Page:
The Blithedale Romance: A Review of Early Criticism
The Blithedale Romance, the third of
Nathaniel Hawthorne’s major novels to be published between 1850 and 1852, is perhaps
his most controversial and misunderstood piece of fiction. The book has aroused
criticism from many quarters with reactions ranging from mild indifference to
impassioned vituperation. Critics have generally agreed that it is his weakest
novel, but wide differences of opinion exist regarding the total value of the
The story of
Blithedale is centered on an experimental community reminiscent of the Brook
Farm Transcendental group with which
analysis includes the various critical approaches to the text by the major
in his book,
the technical aspects of the work, Arvin notes that
As to Hawthorne’s development of the characters, Arvin identifies what he feels is the main problem in each case: Coverdale, the narrator, becomes hard as an uninvolved observer; Hollingsworth, the former blacksmith, has a capacity for affection but sets up philanthropy in its place and makes it the sole object for living, which destroys his worth as a man; Zenobia, the beautiful dark heroine, is driven by her pride to compete with men, which makes her abnormal to the point that she never fits into her proper perspective to others; Priscilla, the mysterious maiden, is not substantial and is, therefore, easily destroyed between the strong forces of Hollingsworth and Zenobia, both symbols for Selfishness; Westervelt, the mesmerist, lets his cold skepticism smother any spiritual growth; and Old Moodie, the father of Zenobia and Priscilla, is superficial and flimsy as a human being.
According to Arvin, Hawthorne thinks of personal tragedy as a product of outside forces, believing that free choice is so limited that it can be lost if it is ever used incorrectly. The first errant step is the planting of the evil seed, after which everything follows.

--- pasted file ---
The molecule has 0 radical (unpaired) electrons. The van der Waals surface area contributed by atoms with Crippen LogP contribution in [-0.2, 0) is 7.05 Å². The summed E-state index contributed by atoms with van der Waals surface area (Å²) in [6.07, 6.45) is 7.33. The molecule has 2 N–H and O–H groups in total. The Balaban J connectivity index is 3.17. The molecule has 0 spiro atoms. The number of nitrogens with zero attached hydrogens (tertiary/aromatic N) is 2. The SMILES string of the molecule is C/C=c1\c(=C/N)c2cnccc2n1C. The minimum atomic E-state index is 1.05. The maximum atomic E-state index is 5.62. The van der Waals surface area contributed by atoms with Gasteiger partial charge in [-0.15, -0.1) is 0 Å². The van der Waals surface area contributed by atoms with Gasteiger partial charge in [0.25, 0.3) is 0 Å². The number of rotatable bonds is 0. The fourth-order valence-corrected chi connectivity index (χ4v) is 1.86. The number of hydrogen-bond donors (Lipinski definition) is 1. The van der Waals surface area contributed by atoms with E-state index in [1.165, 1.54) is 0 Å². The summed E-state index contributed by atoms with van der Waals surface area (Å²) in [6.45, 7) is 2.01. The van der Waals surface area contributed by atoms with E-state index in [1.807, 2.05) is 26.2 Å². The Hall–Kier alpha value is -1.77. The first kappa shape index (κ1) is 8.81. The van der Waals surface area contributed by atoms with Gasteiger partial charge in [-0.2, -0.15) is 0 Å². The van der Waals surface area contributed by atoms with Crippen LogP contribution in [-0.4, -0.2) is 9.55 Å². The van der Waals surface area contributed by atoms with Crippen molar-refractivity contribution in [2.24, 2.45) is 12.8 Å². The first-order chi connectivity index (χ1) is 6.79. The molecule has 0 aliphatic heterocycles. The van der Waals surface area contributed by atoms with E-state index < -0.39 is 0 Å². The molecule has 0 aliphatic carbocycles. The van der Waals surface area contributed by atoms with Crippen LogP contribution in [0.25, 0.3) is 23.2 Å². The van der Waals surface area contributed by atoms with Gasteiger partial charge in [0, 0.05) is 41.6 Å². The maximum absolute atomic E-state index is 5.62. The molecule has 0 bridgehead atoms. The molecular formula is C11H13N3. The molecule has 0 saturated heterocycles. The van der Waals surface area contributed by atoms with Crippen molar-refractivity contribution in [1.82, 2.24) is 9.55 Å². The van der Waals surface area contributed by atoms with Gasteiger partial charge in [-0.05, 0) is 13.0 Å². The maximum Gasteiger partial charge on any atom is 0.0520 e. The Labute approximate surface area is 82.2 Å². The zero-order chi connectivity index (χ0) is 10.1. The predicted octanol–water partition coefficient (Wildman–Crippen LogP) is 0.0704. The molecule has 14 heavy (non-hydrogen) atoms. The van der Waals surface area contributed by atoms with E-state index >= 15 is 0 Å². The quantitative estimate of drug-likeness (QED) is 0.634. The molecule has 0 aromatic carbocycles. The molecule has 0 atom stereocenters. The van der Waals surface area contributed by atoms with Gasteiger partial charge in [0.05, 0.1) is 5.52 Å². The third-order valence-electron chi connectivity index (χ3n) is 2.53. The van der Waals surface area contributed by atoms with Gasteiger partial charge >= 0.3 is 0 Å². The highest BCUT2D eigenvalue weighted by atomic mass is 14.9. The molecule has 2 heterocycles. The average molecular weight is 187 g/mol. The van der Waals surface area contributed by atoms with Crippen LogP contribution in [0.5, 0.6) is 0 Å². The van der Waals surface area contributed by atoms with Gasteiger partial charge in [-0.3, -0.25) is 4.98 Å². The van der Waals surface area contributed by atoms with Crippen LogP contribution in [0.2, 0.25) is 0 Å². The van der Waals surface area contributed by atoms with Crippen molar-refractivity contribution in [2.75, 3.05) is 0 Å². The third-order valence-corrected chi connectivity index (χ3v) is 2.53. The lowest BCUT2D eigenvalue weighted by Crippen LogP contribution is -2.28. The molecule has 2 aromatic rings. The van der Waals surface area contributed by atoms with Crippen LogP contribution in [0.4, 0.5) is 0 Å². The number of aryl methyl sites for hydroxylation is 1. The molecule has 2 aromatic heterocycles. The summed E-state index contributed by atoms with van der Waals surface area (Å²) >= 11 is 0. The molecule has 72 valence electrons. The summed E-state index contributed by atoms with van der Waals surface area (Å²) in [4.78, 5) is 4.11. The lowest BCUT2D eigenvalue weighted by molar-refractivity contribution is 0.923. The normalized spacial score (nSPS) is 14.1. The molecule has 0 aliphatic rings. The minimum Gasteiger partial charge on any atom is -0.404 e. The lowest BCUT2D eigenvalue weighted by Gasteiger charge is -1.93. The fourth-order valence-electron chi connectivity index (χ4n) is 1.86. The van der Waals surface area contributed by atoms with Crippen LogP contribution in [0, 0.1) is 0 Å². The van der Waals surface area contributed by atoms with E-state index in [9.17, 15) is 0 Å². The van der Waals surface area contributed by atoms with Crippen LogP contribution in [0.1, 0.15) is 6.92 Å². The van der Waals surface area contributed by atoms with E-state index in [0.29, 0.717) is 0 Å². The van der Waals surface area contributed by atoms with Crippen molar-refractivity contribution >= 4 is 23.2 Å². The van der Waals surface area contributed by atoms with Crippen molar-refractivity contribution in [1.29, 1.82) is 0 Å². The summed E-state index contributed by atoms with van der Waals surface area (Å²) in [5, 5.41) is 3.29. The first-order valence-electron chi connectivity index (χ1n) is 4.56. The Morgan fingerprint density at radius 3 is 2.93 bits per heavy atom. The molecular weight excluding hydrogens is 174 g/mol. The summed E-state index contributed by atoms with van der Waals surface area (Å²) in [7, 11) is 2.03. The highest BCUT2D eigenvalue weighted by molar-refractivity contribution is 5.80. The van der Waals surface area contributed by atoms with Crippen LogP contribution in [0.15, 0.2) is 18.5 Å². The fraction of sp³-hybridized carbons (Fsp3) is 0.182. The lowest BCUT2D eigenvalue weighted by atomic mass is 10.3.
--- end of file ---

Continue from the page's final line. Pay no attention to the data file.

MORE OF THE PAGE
Richard H. Fogle
Fogle treats the text in his study called
devotes much of his analysis to the characters of the novel. Because he sees
materialism as one of the major issues, he focuses on Westervelt (Western
World), the embodiment of evil disguised as materialism, who reflects the
absurdity of a life that substitutes appearance for reality (e.g., Westervelt’s good-looking false
teeth). As a result, he negates life’s moral meaning. Westervelt’s
“unpardonable sin” is the violation of the individual heart (Priscilla).
Zenobia’s character demands more than life can give. She is unable to adjust to the reality of life and is so proud of her own perfection that she makes the same mistake that her father makes earlier—she judges by appearances and falls for a heartless illusion. Zenobia rejects the two chances for success that she is given: she refuses Priscilla, and she derides the Blithedale experiment. Fogle feels that her strength of character, which leads her to excesses, makes the rest of the community pale by contrast.